Payments are recorded in a special database table called PAYMENT. The PAYMENT data is batch-processed for accounting purposes and is not normally used outside of accounting. In other words, the data is only inserted by Titan's system; it is not read, updated, or deleted. Because the process of making a charge can be completed in one method, and because the data is not updated frequently and is not shared, we will use a stateless session bean for processing payments. Several different forms of payment can be used: credit card, check, and cash. We will model these payment forms in our stateless ProcessPayment EJB.

The database table: PAYMENT

The ProcessPayment EJB accesses an existing table in Titan's system, called the PAYMENT table. In your database, create a table called PAYMENT, with this definition:

CREATE TABLE PAYMENT
(
    customer_id     INTEGER,
    amount          DECIMAL(8,2),
    type            CHAR(10),
    check_bar_code  CHAR(50),
    check_number    INTEGER,
    credit_number   CHAR(20),
    credit_exp_date DATE
)

The business interface: ProcessPayment

A stateless session bean has one or more business interfaces. The business interface for ProcessPayment obviously needs a byCredit( ) method because the TravelAgent EJB uses it. We can also identify two other methods that we'll need: byCash( ) for customers paying cash and byCheck( ) for customers paying with a personal check.

A business interface can be a remote or local interface, but not both. Remote business interfaces are able to receive method invocations from networked clients. When a client invokes a method on a session bean's remote interface, the parameter values and return value are copied. This is true irregardless of whether the client is running in the same VM or on another machine in the network. This is known as call-by-value semantics.

Local interfaces are available only within the same JVM as the session bean. Invoking on a local interface does not copy the parameters or return value. Because of this, local interfaces are said to follow what is termed call-by-reference semantics.

Since the TravelAgent EJB will be in the same deployment, the ProcessPayment EJB should provide a local interface so that invocations on ProcessPayment are efficient. The ProcessPayment EJB also has remote clients, so we'll provide a remote business interface as well.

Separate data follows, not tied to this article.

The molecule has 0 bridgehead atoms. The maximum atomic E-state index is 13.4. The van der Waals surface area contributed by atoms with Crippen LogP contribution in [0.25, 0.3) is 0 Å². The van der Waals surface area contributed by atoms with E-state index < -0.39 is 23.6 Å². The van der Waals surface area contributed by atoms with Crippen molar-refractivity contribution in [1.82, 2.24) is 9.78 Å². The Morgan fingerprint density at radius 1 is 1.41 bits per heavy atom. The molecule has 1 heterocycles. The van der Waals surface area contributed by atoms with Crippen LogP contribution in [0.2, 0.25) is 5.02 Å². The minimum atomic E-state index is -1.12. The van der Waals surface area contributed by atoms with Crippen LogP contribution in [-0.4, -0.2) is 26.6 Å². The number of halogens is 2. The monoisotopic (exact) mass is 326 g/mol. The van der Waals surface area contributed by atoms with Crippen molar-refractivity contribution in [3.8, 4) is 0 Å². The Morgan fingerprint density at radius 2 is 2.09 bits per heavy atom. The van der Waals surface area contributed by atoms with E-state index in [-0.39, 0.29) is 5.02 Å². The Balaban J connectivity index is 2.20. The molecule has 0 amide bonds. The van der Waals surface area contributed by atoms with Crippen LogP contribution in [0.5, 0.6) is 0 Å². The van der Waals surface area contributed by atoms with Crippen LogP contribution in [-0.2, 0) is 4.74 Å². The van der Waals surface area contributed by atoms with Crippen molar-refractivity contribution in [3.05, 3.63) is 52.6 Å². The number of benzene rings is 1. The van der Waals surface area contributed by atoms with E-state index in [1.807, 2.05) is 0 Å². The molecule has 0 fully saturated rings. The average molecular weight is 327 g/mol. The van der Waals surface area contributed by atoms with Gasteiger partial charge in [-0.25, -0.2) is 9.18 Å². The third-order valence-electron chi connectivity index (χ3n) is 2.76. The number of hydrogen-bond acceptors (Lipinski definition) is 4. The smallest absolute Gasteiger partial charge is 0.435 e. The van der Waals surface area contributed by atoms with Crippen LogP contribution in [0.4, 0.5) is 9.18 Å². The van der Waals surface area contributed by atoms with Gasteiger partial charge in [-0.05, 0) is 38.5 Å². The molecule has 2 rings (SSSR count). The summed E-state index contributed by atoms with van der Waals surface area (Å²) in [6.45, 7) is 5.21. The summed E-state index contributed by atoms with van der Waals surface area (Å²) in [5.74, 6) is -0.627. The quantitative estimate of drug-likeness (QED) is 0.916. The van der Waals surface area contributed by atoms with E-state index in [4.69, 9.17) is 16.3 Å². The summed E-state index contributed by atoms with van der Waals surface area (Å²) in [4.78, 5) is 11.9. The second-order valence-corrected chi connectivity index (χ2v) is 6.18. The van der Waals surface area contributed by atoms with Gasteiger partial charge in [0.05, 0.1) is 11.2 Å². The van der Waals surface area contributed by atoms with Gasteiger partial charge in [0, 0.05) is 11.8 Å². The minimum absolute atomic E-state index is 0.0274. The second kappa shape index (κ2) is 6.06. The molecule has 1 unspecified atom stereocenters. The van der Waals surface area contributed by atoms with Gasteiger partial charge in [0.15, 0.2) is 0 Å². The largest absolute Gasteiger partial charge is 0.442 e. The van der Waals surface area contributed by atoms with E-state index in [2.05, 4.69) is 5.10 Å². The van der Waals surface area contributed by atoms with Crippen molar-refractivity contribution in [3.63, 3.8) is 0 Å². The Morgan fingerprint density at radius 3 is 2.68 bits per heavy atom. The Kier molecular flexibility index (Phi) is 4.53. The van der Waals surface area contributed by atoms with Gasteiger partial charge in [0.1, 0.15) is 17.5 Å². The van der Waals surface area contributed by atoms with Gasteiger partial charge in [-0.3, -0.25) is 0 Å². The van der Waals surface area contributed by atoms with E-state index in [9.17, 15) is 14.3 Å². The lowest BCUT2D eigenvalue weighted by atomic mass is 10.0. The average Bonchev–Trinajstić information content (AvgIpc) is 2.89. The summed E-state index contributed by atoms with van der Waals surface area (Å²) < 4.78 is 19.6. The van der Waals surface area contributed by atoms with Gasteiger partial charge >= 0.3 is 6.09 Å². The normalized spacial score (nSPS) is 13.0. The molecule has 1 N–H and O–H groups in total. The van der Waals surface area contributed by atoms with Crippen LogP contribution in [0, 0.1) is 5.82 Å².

The local and remote interfaces will publish the same API. To make our design a little bit cleaner, we will have these interfaces extend a base interface called com.titan.processpayment.ProcessPayment :

package com.titan.processpayment;
import com.titan.domain.*;

public interface ProcessPayment {
    public boolean byCheck(Customer customer, CheckDO check, double amount)
        throws PaymentException; 

    public boolean byCash(Customer customer, double amount)
        throws PaymentException;

    public boolean byCredit(Customer customer, CreditCardDO card,
        double amount) throws PaymentException;
}

The EJB specification allows you to define a common base class for your remote and local interfaces if they share the same methods. Three business methods have been defined: byCheck( ), byCash( ), and byCredit( ), which take information relevant to the form of payment used and return a boolean value that indicates whether the payment succeeded. These methods can throw application-specific exceptions, like PaymentException. PaymentException is thrown if any problems occur while processing the payment, such as a low check number or an expired credit card. Notice, however, that nothing about the ProcessPayment interface is specific to the reservation system. It could be used just about anywhere in Titan's system. In addition, each method defined in the base business interface is completely independent of the others. All the data that is required to process a payment is obtained through the method's arguments. Next, let's specify both the remote and local interfaces:

package com.titan.processpayment;

import javax.ejb.Remote;

@Remote
public interface ProcessPaymentRemote 
 extends
ProcessPayment 
 {
}

package com.titan.processpayment;

import javax.ejb.Local;

@Local
public interface ProcessPaymentLocal 
 extends ProcessPayment{
}